ISTANBUL — Claims made in the controversial article written by Seymour M. Hersh in the London Review of Books, published on April 6, 2014, about the chemical attacks carried out in Ghouta and other locations in Syria on Aug. 21, 2013 were proven baseless, according to Turkish officials. All claims made in the article were debunked one by one in a detailed internal memo. In the document, experts showed the accusations made by Hersh did not represent the truth.
Hersh'sarticle titled "The Red Line and the Rat Line" claimed that the Turkish officials was involved in the incident and supported radical groups that conducted attacks with chemical weapons in Eastern Ghouta, near Damascus, killing more than 1,500 civilians, including children. Hersh based these allegations, which the officials say are "unfounded," on a former anonymous intelligence agent's statements and failed to provide further evidence according to the officials' statement. In the article, it is alleged that Haytham Qassab, an individual with connections to radical groups in Syria, attempted to acquire the deadly compound sarin from Turkey, referring to an operation which took place in Adana on May 28, 2013.
It was also alleged that an organization associated with the al-Nusra Front was attempting to acquire sarin from Turkey. "Adana's Office of the Governor has made the necessary statements and the articles that were seized here did not contain sarin gas," said the statement.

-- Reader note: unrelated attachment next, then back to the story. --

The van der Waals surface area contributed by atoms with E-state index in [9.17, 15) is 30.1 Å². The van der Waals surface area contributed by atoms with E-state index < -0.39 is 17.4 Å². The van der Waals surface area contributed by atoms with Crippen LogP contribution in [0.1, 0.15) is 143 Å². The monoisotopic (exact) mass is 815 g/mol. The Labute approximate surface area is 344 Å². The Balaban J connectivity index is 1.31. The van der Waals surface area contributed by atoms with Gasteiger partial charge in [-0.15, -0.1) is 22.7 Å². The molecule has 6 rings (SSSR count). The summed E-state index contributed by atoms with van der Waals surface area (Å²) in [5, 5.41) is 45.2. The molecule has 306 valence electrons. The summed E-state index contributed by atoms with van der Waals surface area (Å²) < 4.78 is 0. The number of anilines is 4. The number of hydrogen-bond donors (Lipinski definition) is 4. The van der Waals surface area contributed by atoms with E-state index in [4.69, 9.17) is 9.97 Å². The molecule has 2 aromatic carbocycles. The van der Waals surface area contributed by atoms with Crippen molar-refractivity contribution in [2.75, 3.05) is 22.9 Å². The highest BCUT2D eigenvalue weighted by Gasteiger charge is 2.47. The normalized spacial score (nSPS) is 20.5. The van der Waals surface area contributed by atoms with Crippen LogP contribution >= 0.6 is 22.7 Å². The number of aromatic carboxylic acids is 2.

It was highlighted that the White House and the U.S. Department of State have refuted Hersh's claims that Turkey was behind the attacks in Syria. "There is no question that these attacks last Aug. 21 were done by the Syrian regime," said Jen Psaki, the spokesperson for the State Department. A report released by the United Nations dated Feb. 12, 2014 stated that materials to manufacture the missiles used in the attack resemble those manufactured in Russia, while the officials' statement noted it was irrational for Syrian opposition forces to conduct chemical attacks on a region controlled by them since 2012. "The Turkish government's attitude and response to the Syrian humanitarian crisis is clear. Turkey has taken steps in the direction toward establishing peace in Syria and first accepted refugees on April 29, 2011," officials' statement said, adding that the number of Syrian refugees according to the Emergency and Disaster Management Organization surpasses 714,000, 70 percent of whom are made up of women and children, while the total amount of aid provided to these refugees has surpassed $2.5 billion according to the U.N. "Allegations in the aforementioned article written by Hersh are completely unfounded, speculative, are not based on sound evidence and cannot be taken seriously and they have also been refuted by American offices," the officials stated, underlining the fact that Turkey has clearly expressed its attitude by standing up against al-Qaeda and all organizations associated with terrorism, and has faced attacks by such terrorist organizations. "Ignoring this truth and asserting that Turkey supports radical terrorist groups in the region without any proof is nothing but twisting the facts," the officials stated.